Likes Received:
    0
    Joined:
    Sep 28, 2004
    I have one of those shirts made by Brooks. single cuffs, pique front, and detachable collar, from Brooks, the "Hamilton" model (I don't know which English firm makes them for Brooks). I believe the single cuffs are more formal than french, as the single cuff shirt is most properly worn with white-tie, if NY Society shin-digs of old are any indication.

    The Brando shirt front appears to be a pique "bib" front with detachable collar.

    as to the original quesiton, I prefer a french cuff with turndown collar and pleated front, though I am inclined to try plain or pique front with the turndown collar.
     


  6. ViroBono

    ViroBono Senior Member

    Messages:
    259
    Likes Received:
    0
    Joined:
    Nov 20, 2004
    Location:
    UK
    I wear, with Mess Dress, a marcella shirt with standard collar. I also have a collarless marcella stiff-fronted shirt, which gives me the choice of standard or wing collar to wear with my dinner jacket. At our Battle of Britain dinner in September, we had the option of wearing 1940s evening dress, so I wore the wing collar. Both shirts use studs, and mine are silver, to match the buttons and collar dogs on my Mess kit. I have a very nice set of Edwardian gold studs for wear with dinner jacket. At the cuffs, I wear either 1920s silver engine-turned links, silver Service crested links or gold versions of the same. Tiger 02 - In the British military, tying one's own tie is de rigeur. wearing a ready-made tie invites ridicule from other Mess members and the attention of the PMC, who will usually levy a stiff Port fine. It is also quite common for the offending items to be burnt in front of the assembled diners. The pique shirt to which you refer is marcella (sometimes called a golfball shirt), which is standard wear with Mess dress. They can be starched to give the stiff appearance. Spray starch is enough usually, but for very formal occasions the laundry can make the front almost rigid. The Royal Navy have two styles of shirt - soft-fronted and stiff-fronted - the first is worn with black waistcoat, the latter with white.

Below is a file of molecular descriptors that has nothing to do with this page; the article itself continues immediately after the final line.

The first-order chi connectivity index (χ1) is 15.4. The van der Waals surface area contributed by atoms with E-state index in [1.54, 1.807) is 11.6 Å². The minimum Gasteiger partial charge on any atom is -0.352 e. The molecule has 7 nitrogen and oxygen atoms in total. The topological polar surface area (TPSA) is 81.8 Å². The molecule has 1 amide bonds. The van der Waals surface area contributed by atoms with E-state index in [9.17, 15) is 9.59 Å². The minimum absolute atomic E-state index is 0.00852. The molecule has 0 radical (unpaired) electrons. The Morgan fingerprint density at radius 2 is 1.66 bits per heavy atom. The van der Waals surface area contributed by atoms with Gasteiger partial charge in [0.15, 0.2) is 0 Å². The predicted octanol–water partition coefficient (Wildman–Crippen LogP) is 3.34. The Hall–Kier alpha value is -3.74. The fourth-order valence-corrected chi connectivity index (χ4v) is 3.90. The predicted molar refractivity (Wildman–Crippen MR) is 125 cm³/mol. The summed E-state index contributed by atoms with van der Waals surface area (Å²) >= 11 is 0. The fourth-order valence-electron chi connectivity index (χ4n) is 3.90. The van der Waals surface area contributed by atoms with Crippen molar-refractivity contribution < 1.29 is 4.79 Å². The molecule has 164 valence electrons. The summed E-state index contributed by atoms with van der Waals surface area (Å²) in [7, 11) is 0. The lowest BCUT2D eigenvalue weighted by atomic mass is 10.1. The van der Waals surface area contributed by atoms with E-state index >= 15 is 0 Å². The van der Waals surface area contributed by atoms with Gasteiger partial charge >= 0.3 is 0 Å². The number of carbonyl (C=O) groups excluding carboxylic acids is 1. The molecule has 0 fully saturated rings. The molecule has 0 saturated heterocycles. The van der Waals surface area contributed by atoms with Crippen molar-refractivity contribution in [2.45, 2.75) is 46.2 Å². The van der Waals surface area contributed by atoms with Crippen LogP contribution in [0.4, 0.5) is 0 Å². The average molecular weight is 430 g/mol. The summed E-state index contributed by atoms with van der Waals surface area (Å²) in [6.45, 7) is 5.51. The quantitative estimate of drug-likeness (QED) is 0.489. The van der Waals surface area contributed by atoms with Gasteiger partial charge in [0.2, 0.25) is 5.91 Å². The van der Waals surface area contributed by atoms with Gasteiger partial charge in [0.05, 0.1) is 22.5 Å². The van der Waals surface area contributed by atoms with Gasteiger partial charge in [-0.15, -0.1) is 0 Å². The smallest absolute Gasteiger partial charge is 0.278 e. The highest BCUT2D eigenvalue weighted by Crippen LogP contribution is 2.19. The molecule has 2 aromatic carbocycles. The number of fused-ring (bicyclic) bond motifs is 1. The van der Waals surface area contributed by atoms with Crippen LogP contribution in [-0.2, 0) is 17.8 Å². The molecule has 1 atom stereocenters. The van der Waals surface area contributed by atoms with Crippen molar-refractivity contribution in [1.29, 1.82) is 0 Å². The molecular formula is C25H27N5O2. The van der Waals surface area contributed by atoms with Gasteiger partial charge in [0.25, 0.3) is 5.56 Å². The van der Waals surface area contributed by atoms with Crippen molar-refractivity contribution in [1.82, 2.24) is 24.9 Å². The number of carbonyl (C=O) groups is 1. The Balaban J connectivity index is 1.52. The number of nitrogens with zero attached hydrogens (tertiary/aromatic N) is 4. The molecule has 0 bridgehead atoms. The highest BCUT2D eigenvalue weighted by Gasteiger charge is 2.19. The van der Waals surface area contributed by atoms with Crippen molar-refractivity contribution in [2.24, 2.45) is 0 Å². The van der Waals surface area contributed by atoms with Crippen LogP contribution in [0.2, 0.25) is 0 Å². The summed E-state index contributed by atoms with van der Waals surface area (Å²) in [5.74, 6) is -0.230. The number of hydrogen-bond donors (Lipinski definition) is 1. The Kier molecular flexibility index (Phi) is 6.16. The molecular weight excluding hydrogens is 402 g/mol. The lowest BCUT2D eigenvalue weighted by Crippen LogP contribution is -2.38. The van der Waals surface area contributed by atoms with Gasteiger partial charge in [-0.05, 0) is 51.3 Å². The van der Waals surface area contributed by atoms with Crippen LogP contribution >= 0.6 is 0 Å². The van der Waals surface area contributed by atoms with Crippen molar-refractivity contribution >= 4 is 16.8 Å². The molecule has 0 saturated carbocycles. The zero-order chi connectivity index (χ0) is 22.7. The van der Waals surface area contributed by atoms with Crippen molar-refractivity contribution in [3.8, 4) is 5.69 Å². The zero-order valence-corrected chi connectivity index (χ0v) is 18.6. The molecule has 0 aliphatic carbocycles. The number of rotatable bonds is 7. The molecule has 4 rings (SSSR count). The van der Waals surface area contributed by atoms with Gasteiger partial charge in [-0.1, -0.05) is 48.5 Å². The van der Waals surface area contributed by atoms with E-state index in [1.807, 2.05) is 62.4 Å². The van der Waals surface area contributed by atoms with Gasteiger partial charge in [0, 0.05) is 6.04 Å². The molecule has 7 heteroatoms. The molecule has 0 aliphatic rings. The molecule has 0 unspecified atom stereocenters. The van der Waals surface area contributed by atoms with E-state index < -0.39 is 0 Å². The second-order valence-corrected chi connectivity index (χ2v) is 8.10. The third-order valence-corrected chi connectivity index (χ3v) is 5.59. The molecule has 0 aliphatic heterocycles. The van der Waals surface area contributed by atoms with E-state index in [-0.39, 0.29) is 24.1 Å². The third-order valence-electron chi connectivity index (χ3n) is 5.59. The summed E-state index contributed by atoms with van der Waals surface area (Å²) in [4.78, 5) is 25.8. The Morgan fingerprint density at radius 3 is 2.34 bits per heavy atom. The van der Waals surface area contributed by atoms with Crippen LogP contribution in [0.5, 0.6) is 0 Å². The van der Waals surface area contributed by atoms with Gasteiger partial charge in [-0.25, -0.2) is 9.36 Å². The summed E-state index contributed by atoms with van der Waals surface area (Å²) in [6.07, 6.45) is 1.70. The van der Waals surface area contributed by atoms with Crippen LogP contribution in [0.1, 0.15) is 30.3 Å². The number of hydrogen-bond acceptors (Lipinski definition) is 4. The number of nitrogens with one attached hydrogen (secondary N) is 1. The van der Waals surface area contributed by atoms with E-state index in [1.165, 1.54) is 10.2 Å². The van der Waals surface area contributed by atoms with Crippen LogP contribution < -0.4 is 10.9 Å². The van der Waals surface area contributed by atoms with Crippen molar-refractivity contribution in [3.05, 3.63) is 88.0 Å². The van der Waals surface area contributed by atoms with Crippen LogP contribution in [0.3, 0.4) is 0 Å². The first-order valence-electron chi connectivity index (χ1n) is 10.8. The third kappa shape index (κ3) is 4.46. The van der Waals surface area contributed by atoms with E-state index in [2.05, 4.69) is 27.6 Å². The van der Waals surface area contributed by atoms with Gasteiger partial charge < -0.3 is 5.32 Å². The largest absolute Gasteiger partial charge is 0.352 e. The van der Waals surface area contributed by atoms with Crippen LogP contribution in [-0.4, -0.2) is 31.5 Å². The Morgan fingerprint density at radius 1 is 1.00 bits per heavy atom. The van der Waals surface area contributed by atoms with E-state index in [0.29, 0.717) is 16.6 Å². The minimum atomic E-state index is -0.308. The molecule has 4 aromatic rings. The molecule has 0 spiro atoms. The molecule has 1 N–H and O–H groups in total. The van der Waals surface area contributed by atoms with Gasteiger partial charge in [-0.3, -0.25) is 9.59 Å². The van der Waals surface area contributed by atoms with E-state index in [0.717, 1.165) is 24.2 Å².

7. tiger02

    tiger02 Militarist

    Messages:
    3,799
    Likes Received:
    2
    Joined:
    Nov 16, 2004
    Location:
    NYC
    ViroBono,
    Thanks for the info, I'm jealous of your options for dress and the fact that those around you understand each option.  I wear the French cuffs because they're different and seen as "classier," even if they are less formal.  I'm hoping to get to the Officer's Ball in Vienna late January; I expect a good many men will have a more sophisticated understanding of that which they wear.